Carnival Cruise Line sells itself as the "fun" cruise line, and it attracts cruisers who are looking to have a good time with little to no pretensions. Carnival cruisers, who range from young to old, tend to be quite friendly, looking to strike up conversations with other people in the buffet, by the pool and, really, anywhere. Carnival is also one of the most family-oriented lines in the industry, and you're bound to see lots of kids onboard, even during the school year. When school is out, you can expect the number of kids to be well into the hundreds. The line is also popular for family reunions, and bachelor and bachelorette parties. People on Carnival cruise ships hail primarily from the United States, mainly the south and Midwest, but you'll also meet folks from Canada, England and usually a handful of other European countries.
Carnival cruises are casual, with shorts, tee shirts, capris, swimsuits or swim cover-ups de rigueur during the day (no bathing suites in the dining venues, however). Most nights the dress code remains much the same, minus the swimwear, though technically the cruise line asks that people not wear shorts into the main dining room. The policy is inconsistently upheld. On "elegant" nights, you'll see a range of clothing from ball gowns, dresses that leave little to the imagination, tuxes and suits to the same shorts and tees people sport all day long. Most men, however, opt for long trousers and collared shirts, while women don sundresses, or a skirt or trousers with a blouse. Men are not required to wear a suit jacket or tie in any venue.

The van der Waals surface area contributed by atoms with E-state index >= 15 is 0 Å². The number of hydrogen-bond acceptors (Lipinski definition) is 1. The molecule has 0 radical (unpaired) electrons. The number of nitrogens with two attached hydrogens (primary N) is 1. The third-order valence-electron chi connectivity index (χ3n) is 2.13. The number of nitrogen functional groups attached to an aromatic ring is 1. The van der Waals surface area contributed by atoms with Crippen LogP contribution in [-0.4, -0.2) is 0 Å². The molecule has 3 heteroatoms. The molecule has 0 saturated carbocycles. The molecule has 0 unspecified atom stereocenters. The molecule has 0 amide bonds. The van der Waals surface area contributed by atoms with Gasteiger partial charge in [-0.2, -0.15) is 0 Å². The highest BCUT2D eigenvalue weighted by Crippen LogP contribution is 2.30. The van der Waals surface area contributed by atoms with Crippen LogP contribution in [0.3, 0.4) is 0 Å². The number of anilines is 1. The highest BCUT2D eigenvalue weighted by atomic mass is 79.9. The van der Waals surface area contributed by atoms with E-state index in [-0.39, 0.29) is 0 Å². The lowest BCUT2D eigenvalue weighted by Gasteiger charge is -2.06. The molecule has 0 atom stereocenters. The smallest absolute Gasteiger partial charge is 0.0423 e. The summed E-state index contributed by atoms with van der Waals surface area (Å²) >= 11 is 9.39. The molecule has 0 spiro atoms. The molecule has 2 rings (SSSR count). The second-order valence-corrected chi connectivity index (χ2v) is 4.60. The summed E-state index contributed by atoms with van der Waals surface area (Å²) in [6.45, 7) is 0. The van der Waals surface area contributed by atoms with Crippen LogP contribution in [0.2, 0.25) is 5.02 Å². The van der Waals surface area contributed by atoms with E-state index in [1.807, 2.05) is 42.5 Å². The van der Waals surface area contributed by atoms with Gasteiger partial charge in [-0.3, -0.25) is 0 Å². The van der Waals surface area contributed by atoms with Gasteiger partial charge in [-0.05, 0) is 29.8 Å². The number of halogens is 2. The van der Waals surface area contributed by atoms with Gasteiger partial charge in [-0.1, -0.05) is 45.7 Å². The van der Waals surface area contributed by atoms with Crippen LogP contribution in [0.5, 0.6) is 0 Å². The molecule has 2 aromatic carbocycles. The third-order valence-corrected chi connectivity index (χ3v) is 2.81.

No. While Carnival is one of the more inclusive cruise lines when it comes to dining, you will still have to pay extra for some specialty dining, all drinks (alcoholic and non, except water, select juice at breakfast, and coffee and tea), shore excursions, visits to the spa and any retail purchases, including photos.
Aside from the main pool, which is the hub of much of the line's fun activities, almost every Carnival cruise ship also has at least one waterslide, with several having multi-slide water parks. Additionally, several have a top-deck SportSquare that features a colourful collection of outdoor amusements, including Ping-Pong, billiards, foosball, mini-golf, Twister and a SkyCourse ropes course. On the line's newest ships (Vista and Horizon), there's also the SkyRide, a recumbent bike attraction suspended 150 feet up in the air, requiring riders to pedal their way around an 800-foot track that wraps around the outer decks. Inside, you'll find activities that range from trivia and Bingo during the day to comedy shows and high-tech song-and-dance revues at night. Carnival ships also have lively bar nightlife, especially on ships with a RedFrog Pub; there's also an always-busy casino.